At a time when seniors of all ages seek ways to push back the process of aging and are coming to understand that retaining muscle strength and function is important to that goal, a symposium on “optimal aging” is scheduled at Bellevue College this month.
The Jan. 16 symposium, titled “optimal aging and preventing muscle loss – sarcopenia,” will feature a presentation on a recent landmark study done at the University of Washington on a new medical protocol to improve muscle function. The 6 p.m.-8 p.m. session also will have presentations on the roles of physical training and nutrition in enhancing muscular strength.
Kevin Conley, a UW professor who recently completed a four-month study on how to restore muscle loss and reverse functional decline, will discuss “treatments beyond diet and exercise.” Conley’s study, aimed particularly at the impact of the disease called Sarcopenia that impacts about a quarter of adults older than age 60, focused specifically on the impact of a natural astaxanthin medicinal formula called MYO provided by AstaMed.
Other presenters at the Bellevue College event are:
• Ann-Marie Anderson, whose Ideal Exercise high-intensity training gyms include a focus on building muscular strength in seniors;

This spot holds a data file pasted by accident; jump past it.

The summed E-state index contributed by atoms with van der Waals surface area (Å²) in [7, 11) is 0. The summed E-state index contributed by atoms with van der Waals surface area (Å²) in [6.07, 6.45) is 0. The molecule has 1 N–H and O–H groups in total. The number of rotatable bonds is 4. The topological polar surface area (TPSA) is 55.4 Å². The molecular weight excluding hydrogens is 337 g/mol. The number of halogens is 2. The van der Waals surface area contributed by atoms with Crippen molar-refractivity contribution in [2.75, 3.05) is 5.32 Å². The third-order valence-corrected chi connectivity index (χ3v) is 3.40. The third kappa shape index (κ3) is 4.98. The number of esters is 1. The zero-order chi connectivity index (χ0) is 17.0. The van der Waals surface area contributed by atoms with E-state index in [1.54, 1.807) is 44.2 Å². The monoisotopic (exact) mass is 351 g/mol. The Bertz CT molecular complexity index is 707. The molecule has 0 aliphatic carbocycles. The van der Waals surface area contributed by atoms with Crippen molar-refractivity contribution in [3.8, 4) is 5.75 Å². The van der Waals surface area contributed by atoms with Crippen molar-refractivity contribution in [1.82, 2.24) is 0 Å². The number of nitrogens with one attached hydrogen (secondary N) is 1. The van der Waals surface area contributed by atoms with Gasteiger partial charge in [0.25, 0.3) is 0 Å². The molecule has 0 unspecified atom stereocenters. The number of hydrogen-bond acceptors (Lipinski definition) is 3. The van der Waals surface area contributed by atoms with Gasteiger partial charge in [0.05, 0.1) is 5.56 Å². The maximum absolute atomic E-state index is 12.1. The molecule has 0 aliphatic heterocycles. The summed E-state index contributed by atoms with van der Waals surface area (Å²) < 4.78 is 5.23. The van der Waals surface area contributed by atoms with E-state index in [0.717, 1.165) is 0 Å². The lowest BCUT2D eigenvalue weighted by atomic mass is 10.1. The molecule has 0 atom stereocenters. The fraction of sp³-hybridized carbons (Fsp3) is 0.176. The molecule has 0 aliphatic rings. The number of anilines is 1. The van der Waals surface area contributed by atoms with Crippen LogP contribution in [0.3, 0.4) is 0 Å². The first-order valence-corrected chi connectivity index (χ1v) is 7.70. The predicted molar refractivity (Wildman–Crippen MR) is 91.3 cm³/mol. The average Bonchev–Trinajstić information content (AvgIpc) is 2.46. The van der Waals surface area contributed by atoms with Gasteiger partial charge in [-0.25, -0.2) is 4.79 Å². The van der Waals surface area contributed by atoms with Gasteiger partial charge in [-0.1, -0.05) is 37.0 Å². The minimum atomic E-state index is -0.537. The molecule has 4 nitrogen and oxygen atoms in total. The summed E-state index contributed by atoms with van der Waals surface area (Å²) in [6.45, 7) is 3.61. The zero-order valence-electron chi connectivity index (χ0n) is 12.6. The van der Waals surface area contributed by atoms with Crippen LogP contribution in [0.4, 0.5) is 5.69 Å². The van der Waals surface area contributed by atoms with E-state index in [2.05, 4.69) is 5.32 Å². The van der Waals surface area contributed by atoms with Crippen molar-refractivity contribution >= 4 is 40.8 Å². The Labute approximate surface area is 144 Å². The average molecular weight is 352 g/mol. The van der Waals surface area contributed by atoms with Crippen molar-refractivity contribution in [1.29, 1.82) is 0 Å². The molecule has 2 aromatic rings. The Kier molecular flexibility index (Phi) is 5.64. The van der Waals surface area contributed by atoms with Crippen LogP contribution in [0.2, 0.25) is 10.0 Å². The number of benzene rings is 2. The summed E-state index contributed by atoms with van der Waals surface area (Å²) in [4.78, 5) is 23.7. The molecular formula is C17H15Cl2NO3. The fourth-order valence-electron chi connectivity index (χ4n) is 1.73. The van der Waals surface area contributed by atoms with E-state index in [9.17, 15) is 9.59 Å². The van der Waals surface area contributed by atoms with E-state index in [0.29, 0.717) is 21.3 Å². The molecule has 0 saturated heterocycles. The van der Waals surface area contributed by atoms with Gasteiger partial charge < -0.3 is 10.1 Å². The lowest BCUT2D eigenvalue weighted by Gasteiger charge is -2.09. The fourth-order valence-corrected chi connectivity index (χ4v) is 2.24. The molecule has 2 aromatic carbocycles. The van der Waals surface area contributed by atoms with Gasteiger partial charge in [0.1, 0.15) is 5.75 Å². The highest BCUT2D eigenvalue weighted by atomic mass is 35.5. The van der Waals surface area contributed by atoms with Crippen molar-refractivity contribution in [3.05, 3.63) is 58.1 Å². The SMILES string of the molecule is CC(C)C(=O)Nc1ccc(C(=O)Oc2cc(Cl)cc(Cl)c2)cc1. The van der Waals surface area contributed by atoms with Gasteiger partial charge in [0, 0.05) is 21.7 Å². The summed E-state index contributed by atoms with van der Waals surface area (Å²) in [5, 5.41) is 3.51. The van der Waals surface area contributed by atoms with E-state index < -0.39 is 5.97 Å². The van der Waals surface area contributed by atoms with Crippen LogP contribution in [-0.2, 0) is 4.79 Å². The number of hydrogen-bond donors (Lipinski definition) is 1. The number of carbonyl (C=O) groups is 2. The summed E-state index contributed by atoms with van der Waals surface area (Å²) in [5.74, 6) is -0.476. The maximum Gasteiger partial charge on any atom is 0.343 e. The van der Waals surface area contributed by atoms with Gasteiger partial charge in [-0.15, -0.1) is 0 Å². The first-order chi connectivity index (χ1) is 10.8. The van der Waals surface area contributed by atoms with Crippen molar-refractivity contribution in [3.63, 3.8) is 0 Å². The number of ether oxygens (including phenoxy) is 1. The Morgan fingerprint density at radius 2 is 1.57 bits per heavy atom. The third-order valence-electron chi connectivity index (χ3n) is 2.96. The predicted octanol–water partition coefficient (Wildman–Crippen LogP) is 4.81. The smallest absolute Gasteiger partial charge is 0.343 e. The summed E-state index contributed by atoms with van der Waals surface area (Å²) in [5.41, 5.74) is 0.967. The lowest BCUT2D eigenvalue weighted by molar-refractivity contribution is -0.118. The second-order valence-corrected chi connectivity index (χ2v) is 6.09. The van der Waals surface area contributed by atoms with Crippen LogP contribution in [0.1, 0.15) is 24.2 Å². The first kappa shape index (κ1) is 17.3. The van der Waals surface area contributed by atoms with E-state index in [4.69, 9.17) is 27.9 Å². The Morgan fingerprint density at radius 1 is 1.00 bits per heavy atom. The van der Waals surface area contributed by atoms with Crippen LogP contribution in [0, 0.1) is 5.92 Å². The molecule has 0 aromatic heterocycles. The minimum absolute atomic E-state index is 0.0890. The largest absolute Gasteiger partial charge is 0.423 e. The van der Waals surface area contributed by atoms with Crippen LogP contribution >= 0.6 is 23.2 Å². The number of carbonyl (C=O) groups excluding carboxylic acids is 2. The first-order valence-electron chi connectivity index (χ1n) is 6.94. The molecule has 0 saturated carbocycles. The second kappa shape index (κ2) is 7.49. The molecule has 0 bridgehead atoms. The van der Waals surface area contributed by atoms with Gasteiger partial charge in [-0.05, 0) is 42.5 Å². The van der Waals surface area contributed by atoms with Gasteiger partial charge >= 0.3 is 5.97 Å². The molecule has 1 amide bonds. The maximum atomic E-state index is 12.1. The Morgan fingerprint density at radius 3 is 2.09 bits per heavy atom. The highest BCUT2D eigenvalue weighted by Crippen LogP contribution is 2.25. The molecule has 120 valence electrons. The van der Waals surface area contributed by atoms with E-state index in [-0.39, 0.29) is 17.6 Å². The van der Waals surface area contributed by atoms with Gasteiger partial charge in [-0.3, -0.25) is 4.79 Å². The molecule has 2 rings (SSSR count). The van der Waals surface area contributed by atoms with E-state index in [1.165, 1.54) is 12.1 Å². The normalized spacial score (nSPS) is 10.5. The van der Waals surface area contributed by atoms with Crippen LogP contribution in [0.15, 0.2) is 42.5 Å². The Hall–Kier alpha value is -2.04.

• Michelle Simon, a licensed naturopath and PhD in Biomedical Engineering whose presentation is keyed to “targeted clinical nutrition to enhance muscular skeletal function;”
• Joe Upton MD who is board certified in family medicine and anti-aging, who will discuss “an integrative physician’s perspective and approach for optimal aging.”
In discussing the role of his company’s product, MYO, and its role in the the landmark study by Conley, AstaMed General Manager Dan Mueller said, “We are extremely pleased this new research clearly indicates a viable new option to manage sarcopenia. This study is the first of its kind that shows such a significant improvement in muscular strength and endurance using AstaMed MYO which along with exercise, can make a difference in the lives of millions of aging Americans facing the debilitating effects of sarcopenia.”